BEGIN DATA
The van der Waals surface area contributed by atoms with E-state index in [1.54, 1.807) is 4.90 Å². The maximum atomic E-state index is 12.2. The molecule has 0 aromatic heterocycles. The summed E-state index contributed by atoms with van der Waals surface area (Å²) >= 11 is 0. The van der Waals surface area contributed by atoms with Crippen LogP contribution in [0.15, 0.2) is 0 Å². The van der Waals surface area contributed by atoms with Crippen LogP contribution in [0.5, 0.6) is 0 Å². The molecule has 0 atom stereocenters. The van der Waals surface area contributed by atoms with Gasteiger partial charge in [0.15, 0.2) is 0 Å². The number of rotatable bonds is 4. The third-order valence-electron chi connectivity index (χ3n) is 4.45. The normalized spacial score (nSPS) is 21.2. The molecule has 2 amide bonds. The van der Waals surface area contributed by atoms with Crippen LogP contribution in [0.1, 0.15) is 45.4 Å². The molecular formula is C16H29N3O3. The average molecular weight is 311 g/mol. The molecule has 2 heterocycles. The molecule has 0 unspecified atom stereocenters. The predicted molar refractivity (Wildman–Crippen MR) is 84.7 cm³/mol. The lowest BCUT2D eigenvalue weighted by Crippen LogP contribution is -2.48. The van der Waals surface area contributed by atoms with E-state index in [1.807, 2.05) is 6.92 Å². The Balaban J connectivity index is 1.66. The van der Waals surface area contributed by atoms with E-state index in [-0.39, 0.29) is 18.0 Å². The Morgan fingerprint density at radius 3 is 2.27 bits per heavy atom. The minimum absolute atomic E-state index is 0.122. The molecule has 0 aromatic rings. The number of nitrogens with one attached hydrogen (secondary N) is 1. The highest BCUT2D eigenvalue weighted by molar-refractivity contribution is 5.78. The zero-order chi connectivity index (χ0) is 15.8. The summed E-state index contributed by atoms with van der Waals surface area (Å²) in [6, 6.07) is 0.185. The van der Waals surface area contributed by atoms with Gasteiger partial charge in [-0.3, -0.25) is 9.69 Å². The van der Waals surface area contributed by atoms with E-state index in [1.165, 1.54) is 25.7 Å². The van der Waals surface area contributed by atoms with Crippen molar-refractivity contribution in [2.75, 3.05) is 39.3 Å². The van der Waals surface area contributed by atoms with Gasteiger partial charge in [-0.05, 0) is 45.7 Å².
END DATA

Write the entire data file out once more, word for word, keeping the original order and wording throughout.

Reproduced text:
The van der Waals surface area contributed by atoms with E-state index in [1.54, 1.807) is 4.90 Å². The maximum atomic E-state index is 12.2. The molecule has 0 aromatic heterocycles. The summed E-state index contributed by atoms with van der Waals surface area (Å²) >= 11 is 0. The van der Waals surface area contributed by atoms with Crippen LogP contribution in [0.15, 0.2) is 0 Å². The van der Waals surface area contributed by atoms with Crippen LogP contribution in [0.5, 0.6) is 0 Å². The molecule has 0 atom stereocenters. The van der Waals surface area contributed by atoms with Gasteiger partial charge in [0.15, 0.2) is 0 Å². The number of rotatable bonds is 4. The third-order valence-electron chi connectivity index (χ3n) is 4.45. The normalized spacial score (nSPS) is 21.2. The molecule has 2 amide bonds. The van der Waals surface area contributed by atoms with Crippen LogP contribution in [0.1, 0.15) is 45.4 Å². The molecular formula is C16H29N3O3. The average molecular weight is 311 g/mol. The molecule has 2 heterocycles. The molecule has 0 unspecified atom stereocenters. The predicted molar refractivity (Wildman–Crippen MR) is 84.7 cm³/mol. The lowest BCUT2D eigenvalue weighted by Crippen LogP contribution is -2.48. The van der Waals surface area contributed by atoms with E-state index in [1.807, 2.05) is 6.92 Å². The Balaban J connectivity index is 1.66. The van der Waals surface area contributed by atoms with E-state index in [-0.39, 0.29) is 18.0 Å². The Morgan fingerprint density at radius 3 is 2.27 bits per heavy atom. The minimum absolute atomic E-state index is 0.122. The molecule has 0 aromatic rings. The number of nitrogens with one attached hydrogen (secondary N) is 1. The highest BCUT2D eigenvalue weighted by molar-refractivity contribution is 5.78. The zero-order chi connectivity index (χ0) is 15.8. The summed E-state index contributed by atoms with van der Waals surface area (Å²) in [6, 6.07) is 0.185. The van der Waals surface area contributed by atoms with Gasteiger partial charge in [-0.3, -0.25) is 9.69 Å². The van der Waals surface area contributed by atoms with E-state index in [1.165, 1.54) is 25.7 Å². The van der Waals surface area contributed by atoms with Crippen molar-refractivity contribution in [2.75, 3.05) is 39.3 Å². The van der Waals surface area contributed by atoms with Gasteiger partial charge in [-0.05, 0) is 45.7 Å².